‘I’ll live. I’ll keep alive to see Texas again and all hell won’t stop me.’
The general effect of this on myself was singular—at all times when I didn’t have to do something—like dishes or homework or clean my room or help my father mend something—I was busy gunning down baddies. With whatever armed friends I could find or else completely on my own which was no less satisfying, I was shooting it out all around the suburb, going for the draw in various backyards, taking cover behind the trees in the parks, being bushwhacked at local building sites, galloping ahead of the posse across the schoolyard. Everywhere I went my trusty six-shooter went with me, and at home I had some spares in case of damage or loss or for use in really big gun battles. All I ever wanted for my birthday and at Christmas was a new gun to add to my collection, to increase my firepower over my friends and usually that was what I got. Tearful indeed were such occasions when nothing to do with the Wild West was forthcoming.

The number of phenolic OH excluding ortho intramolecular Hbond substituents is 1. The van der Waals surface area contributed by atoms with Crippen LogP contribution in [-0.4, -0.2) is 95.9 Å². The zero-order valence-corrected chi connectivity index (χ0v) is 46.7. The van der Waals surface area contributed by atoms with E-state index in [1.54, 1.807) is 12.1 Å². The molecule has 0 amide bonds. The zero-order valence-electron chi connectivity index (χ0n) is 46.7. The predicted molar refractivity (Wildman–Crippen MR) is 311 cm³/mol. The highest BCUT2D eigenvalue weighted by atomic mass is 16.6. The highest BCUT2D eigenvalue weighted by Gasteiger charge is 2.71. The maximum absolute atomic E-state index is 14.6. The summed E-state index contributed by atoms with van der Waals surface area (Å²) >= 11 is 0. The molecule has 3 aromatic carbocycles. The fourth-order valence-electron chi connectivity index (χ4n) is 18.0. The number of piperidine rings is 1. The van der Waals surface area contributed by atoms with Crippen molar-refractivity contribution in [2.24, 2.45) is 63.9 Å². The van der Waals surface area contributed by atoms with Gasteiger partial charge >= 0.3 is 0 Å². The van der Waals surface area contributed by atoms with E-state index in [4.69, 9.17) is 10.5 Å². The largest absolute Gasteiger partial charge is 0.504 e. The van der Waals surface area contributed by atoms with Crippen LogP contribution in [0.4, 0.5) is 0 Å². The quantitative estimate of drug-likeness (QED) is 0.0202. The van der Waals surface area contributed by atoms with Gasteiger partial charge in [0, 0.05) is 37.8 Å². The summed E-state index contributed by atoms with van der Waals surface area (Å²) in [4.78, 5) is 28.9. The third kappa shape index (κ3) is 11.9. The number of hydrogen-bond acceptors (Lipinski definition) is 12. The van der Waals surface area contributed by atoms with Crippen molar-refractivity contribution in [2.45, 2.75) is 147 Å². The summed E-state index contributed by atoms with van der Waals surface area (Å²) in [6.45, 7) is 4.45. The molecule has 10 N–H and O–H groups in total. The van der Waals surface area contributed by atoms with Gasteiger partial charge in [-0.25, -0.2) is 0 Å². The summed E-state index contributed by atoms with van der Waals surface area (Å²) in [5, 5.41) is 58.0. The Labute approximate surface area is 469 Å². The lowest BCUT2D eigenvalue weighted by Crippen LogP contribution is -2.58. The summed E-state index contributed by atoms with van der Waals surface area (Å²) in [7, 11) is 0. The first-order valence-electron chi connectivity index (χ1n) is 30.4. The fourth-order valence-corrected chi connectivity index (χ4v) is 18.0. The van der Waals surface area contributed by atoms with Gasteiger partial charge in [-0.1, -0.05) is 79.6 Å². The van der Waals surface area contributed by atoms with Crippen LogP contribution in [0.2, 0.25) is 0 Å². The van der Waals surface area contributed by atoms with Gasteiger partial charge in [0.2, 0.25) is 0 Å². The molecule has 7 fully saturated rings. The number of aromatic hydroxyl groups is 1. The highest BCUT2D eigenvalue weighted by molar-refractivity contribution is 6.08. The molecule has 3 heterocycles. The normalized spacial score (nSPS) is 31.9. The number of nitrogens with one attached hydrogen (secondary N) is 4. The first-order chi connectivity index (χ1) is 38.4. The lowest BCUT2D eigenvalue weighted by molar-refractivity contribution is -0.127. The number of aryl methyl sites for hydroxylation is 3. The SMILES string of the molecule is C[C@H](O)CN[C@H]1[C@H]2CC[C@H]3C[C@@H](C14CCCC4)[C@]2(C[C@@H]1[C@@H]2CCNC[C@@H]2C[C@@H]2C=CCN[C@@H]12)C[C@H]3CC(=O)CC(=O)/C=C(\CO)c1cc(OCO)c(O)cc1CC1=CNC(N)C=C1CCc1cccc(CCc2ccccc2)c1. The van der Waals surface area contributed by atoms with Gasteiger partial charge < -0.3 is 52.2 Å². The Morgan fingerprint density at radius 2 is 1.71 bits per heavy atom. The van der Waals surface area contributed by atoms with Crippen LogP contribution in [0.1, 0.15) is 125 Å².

So what was this all about? The gunfights, the galloping posses, The Lone Ranger, Billy the Kid? Mythology, they say. A Twentieth Century mythology that grew up in a foreign country and spread throughout every land of the world, just the way mythologies have been doing since the first sorcerers invented them.